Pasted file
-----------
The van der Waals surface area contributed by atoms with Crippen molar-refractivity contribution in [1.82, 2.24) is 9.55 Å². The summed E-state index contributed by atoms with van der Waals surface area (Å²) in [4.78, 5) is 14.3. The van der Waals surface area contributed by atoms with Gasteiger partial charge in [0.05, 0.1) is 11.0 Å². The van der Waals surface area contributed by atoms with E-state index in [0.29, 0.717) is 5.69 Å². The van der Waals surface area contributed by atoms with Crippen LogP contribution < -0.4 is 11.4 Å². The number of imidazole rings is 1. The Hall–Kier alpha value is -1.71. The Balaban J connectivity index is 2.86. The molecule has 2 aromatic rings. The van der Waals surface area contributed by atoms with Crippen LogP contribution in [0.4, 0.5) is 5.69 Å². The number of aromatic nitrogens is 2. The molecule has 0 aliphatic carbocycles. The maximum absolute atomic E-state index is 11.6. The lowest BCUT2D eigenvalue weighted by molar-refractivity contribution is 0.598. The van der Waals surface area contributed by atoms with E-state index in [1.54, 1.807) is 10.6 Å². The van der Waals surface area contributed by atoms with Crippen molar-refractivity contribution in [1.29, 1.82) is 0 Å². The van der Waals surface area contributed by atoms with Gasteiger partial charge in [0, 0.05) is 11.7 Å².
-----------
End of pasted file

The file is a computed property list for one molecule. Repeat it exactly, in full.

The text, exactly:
The van der Waals surface area contributed by atoms with Crippen molar-refractivity contribution in [1.82, 2.24) is 9.55 Å². The summed E-state index contributed by atoms with van der Waals surface area (Å²) in [4.78, 5) is 14.3. The van der Waals surface area contributed by atoms with Gasteiger partial charge in [0.05, 0.1) is 11.0 Å². The van der Waals surface area contributed by atoms with E-state index in [0.29, 0.717) is 5.69 Å². The van der Waals surface area contributed by atoms with Crippen LogP contribution < -0.4 is 11.4 Å². The number of imidazole rings is 1. The Hall–Kier alpha value is -1.71. The Balaban J connectivity index is 2.86. The molecule has 2 aromatic rings. The van der Waals surface area contributed by atoms with Crippen LogP contribution in [0.4, 0.5) is 5.69 Å². The number of aromatic nitrogens is 2. The molecule has 0 aliphatic carbocycles. The maximum absolute atomic E-state index is 11.6. The lowest BCUT2D eigenvalue weighted by molar-refractivity contribution is 0.598. The van der Waals surface area contributed by atoms with E-state index in [1.54, 1.807) is 10.6 Å². The van der Waals surface area contributed by atoms with Crippen molar-refractivity contribution in [1.29, 1.82) is 0 Å². The van der Waals surface area contributed by atoms with Gasteiger partial charge in [0, 0.05) is 11.7 Å².